"A 50-Year Farm Bill," which has been in circulation now for more than three years, is a proposal by The Land Institute in Salinas, Kansas, with the concurrence of numerous allied groups and individuals. This bill addresses the most urgent problems of our dominant way of agriculture: soil erosion, toxic pollution of soil and water, loss of biodiversity, the destruction of farming communities and cultures. It addresses these problems by invoking nature's primary law, in default of which her other laws are of no avail: Keep the ground covered, and keep it covered whenever possible with perennial plants.

At present, 80 percent of our farmable acreage is planted in annual crops, only 20 percent having the beneficent coverage of perennials. This, by the standard of any healthy ecosystem, is absurdly disproportionate. Annual plants are nature's emergency medical service, seeded in sounds and scars to hold the land until the perennial cover is re-established. By this rule, our present agriculture, which gives 80 percent of our farmland to annuals, is in a state of emergency.

You can't run a landscape, any more than you can run your life, indefinitely in a state of emergency. To live your life, to live in your place, you have got to bring about a settlement that does not involve you continuously in worry, loss, and grief. And so "A 50-Year Farm Bill" proposes a 50-year schedule by which the present ratio of 80 percent annual to 20 percent perennial would be exactly reversed. The ratio then would be 20 percent annual to 80 percent perennial. And perhaps I need to say plainly here that the perennial crops would be forages and grains. Nobody at present is talking about the possibility of breeding and raising perennial table vegetables, though they should.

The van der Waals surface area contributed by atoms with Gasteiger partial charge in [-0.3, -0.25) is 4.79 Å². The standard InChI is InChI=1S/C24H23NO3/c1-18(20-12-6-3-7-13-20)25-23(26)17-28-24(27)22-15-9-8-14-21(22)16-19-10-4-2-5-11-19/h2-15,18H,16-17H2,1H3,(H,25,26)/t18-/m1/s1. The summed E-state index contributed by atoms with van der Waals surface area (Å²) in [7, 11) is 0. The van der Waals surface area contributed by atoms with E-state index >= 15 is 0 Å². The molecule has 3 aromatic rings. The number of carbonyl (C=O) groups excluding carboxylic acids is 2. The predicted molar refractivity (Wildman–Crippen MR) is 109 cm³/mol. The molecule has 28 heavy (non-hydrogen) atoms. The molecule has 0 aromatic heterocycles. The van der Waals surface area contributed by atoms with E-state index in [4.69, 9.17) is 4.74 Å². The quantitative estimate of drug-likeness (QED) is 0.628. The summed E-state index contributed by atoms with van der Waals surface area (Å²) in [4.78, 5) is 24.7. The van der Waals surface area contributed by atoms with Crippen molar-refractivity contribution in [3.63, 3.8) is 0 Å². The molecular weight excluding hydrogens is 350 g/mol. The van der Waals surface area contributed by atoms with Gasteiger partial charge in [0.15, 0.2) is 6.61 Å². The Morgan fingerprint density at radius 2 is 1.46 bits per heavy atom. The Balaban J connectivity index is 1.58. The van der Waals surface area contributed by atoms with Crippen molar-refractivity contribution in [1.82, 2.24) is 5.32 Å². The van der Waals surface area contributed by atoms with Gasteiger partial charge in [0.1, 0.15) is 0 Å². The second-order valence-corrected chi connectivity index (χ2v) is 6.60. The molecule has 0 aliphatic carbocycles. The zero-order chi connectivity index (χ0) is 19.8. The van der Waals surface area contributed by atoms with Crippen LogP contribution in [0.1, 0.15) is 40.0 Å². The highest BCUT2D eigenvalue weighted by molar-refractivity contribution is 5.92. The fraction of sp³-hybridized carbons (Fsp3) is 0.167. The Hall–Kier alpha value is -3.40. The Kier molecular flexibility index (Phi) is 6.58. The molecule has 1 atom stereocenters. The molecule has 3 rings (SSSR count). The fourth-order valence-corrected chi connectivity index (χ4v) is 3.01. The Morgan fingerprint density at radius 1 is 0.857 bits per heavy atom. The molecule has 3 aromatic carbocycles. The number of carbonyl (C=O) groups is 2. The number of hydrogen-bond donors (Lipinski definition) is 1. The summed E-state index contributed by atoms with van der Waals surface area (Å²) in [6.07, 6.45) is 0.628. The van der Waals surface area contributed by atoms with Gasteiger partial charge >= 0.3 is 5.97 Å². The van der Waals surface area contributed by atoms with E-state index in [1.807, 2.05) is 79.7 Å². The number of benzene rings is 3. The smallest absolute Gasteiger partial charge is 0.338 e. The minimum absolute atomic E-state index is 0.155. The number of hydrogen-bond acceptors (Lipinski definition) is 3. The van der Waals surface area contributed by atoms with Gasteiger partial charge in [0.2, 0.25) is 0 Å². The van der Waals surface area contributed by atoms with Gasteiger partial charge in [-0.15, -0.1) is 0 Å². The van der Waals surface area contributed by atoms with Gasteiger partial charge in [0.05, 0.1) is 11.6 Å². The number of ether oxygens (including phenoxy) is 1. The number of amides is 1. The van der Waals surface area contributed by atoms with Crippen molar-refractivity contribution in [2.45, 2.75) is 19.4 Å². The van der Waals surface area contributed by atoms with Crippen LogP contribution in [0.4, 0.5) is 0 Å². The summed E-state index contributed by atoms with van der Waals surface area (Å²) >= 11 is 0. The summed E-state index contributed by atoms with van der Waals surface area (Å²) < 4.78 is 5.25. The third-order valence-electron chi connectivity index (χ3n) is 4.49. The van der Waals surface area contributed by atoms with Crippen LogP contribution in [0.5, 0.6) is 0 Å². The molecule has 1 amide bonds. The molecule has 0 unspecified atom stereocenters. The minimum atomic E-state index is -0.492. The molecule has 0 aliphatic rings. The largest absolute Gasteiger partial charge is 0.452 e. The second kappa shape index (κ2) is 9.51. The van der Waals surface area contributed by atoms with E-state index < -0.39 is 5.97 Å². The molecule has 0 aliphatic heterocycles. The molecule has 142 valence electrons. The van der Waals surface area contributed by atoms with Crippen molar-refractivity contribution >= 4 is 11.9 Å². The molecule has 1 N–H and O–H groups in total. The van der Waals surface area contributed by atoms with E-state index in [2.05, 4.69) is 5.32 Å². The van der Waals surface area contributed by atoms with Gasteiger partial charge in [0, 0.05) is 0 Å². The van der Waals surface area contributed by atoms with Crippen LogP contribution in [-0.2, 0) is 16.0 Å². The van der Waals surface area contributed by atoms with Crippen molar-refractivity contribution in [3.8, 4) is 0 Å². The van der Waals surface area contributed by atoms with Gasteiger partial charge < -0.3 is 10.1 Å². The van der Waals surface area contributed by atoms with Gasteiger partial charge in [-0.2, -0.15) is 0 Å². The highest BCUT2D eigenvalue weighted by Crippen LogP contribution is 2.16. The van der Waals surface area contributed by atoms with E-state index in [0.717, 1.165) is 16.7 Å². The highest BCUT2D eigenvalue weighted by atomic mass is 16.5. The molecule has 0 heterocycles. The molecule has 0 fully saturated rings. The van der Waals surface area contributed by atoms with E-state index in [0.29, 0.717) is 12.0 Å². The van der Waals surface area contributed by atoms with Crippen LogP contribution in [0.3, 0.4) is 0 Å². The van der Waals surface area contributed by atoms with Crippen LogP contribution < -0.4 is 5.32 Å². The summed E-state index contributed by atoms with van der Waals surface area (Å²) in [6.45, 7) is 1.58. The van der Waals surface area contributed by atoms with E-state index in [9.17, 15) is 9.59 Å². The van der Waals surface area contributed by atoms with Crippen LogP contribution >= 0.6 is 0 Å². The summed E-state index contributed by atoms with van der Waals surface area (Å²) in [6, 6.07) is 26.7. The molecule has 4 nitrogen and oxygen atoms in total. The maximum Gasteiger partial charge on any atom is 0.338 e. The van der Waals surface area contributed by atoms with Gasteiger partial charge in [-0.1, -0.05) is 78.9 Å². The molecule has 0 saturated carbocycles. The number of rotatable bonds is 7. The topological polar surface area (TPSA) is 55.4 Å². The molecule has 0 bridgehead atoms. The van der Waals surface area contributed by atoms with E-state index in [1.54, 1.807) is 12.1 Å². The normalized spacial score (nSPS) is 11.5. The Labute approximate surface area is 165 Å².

By reversing this ratio, reducing annual plowing by four-fifths, and making it possible to plow in any year only the least vulnerable land, soil erosion would be radically reduced. So would chemical pollution, because perennials grown in mixtures such as grasses with legumes, as they are in most pastures and many hayfields, are more self-sustaining and less chemical-dependent than annual monocultures.

This proposed great change would involve many smaller changes, not all of which can be foreseen. I would like to enlarge upon just one of these implications.

The perennial plant cover we are talking about would be of several kinds: permanent pastures, pastures in rotation with row crops, perennial crops grown for hay or silage -- and, starting perhaps within 10 years, perennial grain crops grown with grasses, mixtures that at times can, and probably should, be used for grazing.

And so one of the most important results of the perennialization of agriculture would be the movement of farm animals out of their wretched confinement factories where they don't, and can never, belong, and back into the pastures and into the open air where they do belong.

Besides an immense kindness, this movement would be a return to ecological health. It would transfer vast tonnages of so-called "animal waste" from the water courses, where it is a pollutant, to our actual food-producing acreage, where it is an indispensable fertilizer. This, I hope, will also start us thinking again about the disposal of so-called "human waste."

One of our great needs now is for human eaters to understand their eating as just one event within the fertility cycle, the "Wheel of Life," by which, in the fullest state of health, food is carried from the soil to the stomach, and then, as so-called "waste," is carried back again to fertilize the soil. If we keep faith with this cycle, we humans can continue to eat indefinitely. Otherwise, we cannot.

If the "waste" of farm animals, as of farm-dependent humans, actually is wasted, then we are eating finite quantities that we will finally eat up entirely, at which point we will cease to eat.

The fertility cycle is a cycle entirely of living creatures passing again and again through birth, growth, maturity, death, and decay. Industrial technologies may shortcut the cycle for a while. But such shortcuts also interrupt it, bringing it, and us, into danger.

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Wendell Berry is a farmer, an activist, and the author of numerous essays, poems, novels, and short stories. He has received the National Humanities Medal, a Guggenheim Fellowship, and a Lannan Literary Award, among other honors. He lives in Kentucky.